Characteristics of closest friends: A comparison among U.S., international and Third Culture college students

Date of Award


Degree Type


Degree Name

Doctor of Philosophy (PhD)


Counseling and Human Services


Janine M. Bernard

Second Advisor

Melissa Luke

Third Advisor

Dennis Kinsey


College adjustment, Friendship, Global nomads, Sojourners, Third Culture Kids, Transnational transition, TCKs, United States, International students

Subject Categories

Student Counseling and Personnel Services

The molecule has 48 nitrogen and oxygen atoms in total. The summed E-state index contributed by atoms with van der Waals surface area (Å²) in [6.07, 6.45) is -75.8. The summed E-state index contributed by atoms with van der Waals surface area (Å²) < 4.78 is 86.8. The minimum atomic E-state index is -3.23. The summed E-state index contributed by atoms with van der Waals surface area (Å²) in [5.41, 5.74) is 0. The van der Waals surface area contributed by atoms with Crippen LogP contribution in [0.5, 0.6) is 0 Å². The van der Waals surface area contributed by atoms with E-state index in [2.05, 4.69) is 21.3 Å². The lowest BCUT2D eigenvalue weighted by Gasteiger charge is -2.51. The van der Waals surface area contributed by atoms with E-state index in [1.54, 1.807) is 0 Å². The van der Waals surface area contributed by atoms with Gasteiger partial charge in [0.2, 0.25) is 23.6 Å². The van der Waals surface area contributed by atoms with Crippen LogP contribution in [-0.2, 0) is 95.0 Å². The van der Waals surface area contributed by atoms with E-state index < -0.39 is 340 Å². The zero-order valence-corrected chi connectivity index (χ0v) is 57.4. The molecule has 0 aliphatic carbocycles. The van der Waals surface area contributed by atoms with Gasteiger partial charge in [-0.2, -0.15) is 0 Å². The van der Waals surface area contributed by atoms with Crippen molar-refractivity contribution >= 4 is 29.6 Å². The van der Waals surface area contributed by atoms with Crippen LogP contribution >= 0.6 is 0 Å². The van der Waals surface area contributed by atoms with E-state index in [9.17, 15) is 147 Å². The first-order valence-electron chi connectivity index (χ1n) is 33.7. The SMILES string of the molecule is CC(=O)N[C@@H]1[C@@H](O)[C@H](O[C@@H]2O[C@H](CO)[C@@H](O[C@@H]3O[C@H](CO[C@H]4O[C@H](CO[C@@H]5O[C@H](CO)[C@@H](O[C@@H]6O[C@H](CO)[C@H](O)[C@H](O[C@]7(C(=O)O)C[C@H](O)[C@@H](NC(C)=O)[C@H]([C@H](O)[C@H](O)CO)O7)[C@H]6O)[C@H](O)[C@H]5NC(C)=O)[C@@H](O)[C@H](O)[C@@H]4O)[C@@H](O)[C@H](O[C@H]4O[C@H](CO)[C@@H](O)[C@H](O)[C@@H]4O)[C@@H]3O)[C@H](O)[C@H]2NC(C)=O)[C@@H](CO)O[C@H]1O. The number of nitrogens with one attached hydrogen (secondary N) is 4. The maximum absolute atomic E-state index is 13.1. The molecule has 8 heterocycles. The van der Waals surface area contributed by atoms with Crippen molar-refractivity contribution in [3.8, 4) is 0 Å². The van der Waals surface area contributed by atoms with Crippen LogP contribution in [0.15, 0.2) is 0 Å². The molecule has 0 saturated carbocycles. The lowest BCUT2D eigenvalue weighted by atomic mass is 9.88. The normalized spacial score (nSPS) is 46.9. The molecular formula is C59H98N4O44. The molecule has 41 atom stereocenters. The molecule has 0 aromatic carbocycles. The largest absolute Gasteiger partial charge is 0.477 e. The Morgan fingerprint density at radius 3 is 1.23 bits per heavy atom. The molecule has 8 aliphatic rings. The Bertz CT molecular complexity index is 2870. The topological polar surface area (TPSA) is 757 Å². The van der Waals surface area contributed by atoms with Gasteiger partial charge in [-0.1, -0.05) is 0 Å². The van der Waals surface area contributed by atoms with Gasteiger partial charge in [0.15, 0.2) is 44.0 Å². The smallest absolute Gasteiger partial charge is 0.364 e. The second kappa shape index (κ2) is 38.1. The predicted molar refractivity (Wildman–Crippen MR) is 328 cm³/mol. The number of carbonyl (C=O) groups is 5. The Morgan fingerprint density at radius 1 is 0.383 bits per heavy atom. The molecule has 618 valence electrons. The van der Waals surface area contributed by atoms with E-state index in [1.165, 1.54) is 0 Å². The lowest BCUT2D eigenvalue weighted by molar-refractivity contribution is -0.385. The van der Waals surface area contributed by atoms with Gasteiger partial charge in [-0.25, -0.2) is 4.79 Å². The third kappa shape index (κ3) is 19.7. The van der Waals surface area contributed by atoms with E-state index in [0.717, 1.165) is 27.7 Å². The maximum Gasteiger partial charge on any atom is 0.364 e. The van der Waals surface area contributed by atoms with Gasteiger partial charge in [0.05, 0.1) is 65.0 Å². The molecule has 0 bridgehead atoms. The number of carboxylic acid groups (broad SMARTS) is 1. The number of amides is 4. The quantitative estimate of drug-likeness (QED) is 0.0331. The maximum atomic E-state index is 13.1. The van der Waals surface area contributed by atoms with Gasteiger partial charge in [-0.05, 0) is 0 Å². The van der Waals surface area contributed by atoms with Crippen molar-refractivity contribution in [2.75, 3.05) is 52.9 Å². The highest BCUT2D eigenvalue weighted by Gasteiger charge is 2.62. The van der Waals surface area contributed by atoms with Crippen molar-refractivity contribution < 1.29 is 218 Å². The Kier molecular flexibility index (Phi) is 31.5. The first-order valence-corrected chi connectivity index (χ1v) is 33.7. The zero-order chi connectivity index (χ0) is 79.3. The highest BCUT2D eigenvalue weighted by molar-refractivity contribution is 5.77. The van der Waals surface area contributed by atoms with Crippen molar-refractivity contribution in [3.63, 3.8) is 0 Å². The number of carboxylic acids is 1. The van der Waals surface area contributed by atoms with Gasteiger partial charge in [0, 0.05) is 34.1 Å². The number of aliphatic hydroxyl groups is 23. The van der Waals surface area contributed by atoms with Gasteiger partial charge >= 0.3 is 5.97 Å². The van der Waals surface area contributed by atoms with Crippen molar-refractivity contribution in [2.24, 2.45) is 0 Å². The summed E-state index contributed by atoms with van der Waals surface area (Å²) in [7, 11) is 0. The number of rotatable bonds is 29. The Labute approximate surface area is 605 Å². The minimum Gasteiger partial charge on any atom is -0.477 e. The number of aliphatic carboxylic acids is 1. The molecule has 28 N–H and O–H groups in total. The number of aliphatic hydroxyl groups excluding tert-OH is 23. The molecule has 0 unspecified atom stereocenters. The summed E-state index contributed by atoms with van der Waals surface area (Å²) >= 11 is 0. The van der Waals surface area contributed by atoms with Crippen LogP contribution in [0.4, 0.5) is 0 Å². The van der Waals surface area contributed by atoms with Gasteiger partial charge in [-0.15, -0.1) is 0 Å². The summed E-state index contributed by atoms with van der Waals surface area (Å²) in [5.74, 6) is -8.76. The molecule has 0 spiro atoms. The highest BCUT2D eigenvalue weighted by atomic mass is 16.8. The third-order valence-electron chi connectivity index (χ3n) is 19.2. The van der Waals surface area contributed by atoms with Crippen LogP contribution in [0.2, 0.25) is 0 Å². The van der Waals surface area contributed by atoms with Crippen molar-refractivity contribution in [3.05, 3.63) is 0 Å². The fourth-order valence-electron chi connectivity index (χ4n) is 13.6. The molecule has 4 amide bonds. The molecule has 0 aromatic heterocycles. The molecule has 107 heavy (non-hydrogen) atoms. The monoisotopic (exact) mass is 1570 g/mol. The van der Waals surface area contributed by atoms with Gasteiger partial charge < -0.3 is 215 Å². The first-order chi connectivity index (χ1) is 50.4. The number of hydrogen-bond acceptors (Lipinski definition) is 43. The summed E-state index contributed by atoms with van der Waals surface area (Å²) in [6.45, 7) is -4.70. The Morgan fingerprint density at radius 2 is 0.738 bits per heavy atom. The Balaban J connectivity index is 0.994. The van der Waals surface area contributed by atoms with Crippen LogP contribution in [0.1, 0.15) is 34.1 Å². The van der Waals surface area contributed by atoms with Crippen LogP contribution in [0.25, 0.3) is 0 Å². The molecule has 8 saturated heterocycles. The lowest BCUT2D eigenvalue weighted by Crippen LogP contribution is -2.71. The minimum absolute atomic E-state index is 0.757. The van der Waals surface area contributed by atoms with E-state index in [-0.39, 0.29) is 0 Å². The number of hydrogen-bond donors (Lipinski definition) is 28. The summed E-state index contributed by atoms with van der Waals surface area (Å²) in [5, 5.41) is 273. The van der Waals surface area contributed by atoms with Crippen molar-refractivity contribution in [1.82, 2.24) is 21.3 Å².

This study investigates the characteristics of closest friends of female college students among three subcultural groups that were categorized based on their previous transnational transition experience(s): first cultural college students who did not have any transnational transition, second cultural college students who had only one transnational transition upon their college entry, and third culture college students who had more than one transnational transition during their childhood. Of the few studies that have examined young adult friendship, none of them have investigated College Third Culture Kids' (CTCKs) subjective perceptions of their closest friends. Prior studies and observations indicated the uniqueness and struggles of CTCKs' social relationships with peers in the U.S. The current study utilizes a Q methodology to examine the perceptions of female college students of the characteristics of their closest friends. Forty-five female college students sorted 45 statements expressing various opinions about the individual and behavioral characteristics of their closest friends on a scale from "Most Characteristic" (+4) to "Least Characteristic" (-4). Age and gender were controlled. In particular, differences and similarities of the characteristics of their closest friends between CTCKs and non-CTCKs were compared. As a result, three distinctive factor groups emerged representing three different patterns of characteristics of closest friends among the participants: the Socially Connected group (friend as playfellow), the Emotionally Connected group (friend as nurturer and complement), and the Functionally Connected group (friend as resource). Approximately 72 percent of the total participants were loaded on one of the three different friendship factor groups. Each subcultural group showed a strong preference toward a particular factor group. Ten CTKCs (out of 15 total CTCKs) were loaded in one of the three different factor groups. In particular, 50 percent of the CTCKs participants were loaded on the Functionally Connected friendship type, which is characterized as being responsible, intelligent, independent, and creative and less characterized as being physically attractive or easy-going. On the other hand, most of the non-CTCKs were loaded on either the Socially Connected friendship type, characterized as being easy-going, out-going, social, and energetic or the Emotionally Connected friendship type, characterized as being honest, loyal, accepted, supportive, and intimate. The current findings extend the literature on female college students' friendships in the U.S., and the findings of the current study are mostly consistent with previous assertions that CTCKs and non-CTCKs prefer different characteristics in their closest friends. In particular, the findings of the current study have yielded important clinical and educational implications for higher education. CTCKs characterized with the Socially Connected and Emotionally Connected friendship types could serve as cultural bridges to facilitate genuine multiculturalism on U.S. campuses.


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